In Nature, Chinese chemist Nai-Xing Wang says the biggest problem with the way China does science is the "obsession with journal impact factors," and that funding tends to be given to researchers that publish in high-impact-factor journals, rather than to those that do good science. "Articles in journals with high impact factors are judged to appeal most to readers, but not every paper published in a high-impact-factor journal is high quality, and papers published in lower-ranked journals are never worthless," Wang says. "Yet some administrators in China take a very crude approach: high-impact-factor publications mean excellent work." Research proposals are judged by a researcher's prior publications, and salaries can often change depending on which journals the scientists publish in. If high impact factor is the only way to judge the quality of research, he adds, then science is no longer science, but "a field of fame and game."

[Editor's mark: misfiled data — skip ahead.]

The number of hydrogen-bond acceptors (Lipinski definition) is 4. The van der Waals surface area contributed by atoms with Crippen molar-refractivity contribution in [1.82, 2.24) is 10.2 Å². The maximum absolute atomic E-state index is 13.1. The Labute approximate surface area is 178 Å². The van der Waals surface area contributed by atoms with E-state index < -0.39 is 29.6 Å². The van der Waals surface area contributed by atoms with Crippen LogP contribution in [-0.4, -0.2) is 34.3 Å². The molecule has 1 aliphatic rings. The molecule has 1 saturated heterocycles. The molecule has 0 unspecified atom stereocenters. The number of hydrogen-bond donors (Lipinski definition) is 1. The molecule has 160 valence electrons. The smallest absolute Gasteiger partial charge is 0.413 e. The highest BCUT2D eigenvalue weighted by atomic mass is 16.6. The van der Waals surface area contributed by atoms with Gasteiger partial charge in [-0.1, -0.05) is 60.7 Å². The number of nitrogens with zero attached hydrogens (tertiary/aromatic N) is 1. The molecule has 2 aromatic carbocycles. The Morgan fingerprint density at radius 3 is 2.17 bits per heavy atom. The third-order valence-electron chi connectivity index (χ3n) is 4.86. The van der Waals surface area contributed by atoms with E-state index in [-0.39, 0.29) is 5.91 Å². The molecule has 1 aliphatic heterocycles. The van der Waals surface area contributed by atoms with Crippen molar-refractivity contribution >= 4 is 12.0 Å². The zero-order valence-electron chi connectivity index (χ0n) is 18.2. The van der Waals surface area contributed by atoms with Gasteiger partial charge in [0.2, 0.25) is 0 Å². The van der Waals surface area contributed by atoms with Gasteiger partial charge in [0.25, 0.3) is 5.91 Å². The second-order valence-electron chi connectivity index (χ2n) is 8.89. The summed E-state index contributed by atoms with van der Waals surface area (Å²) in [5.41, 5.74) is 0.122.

Aug 29, 2011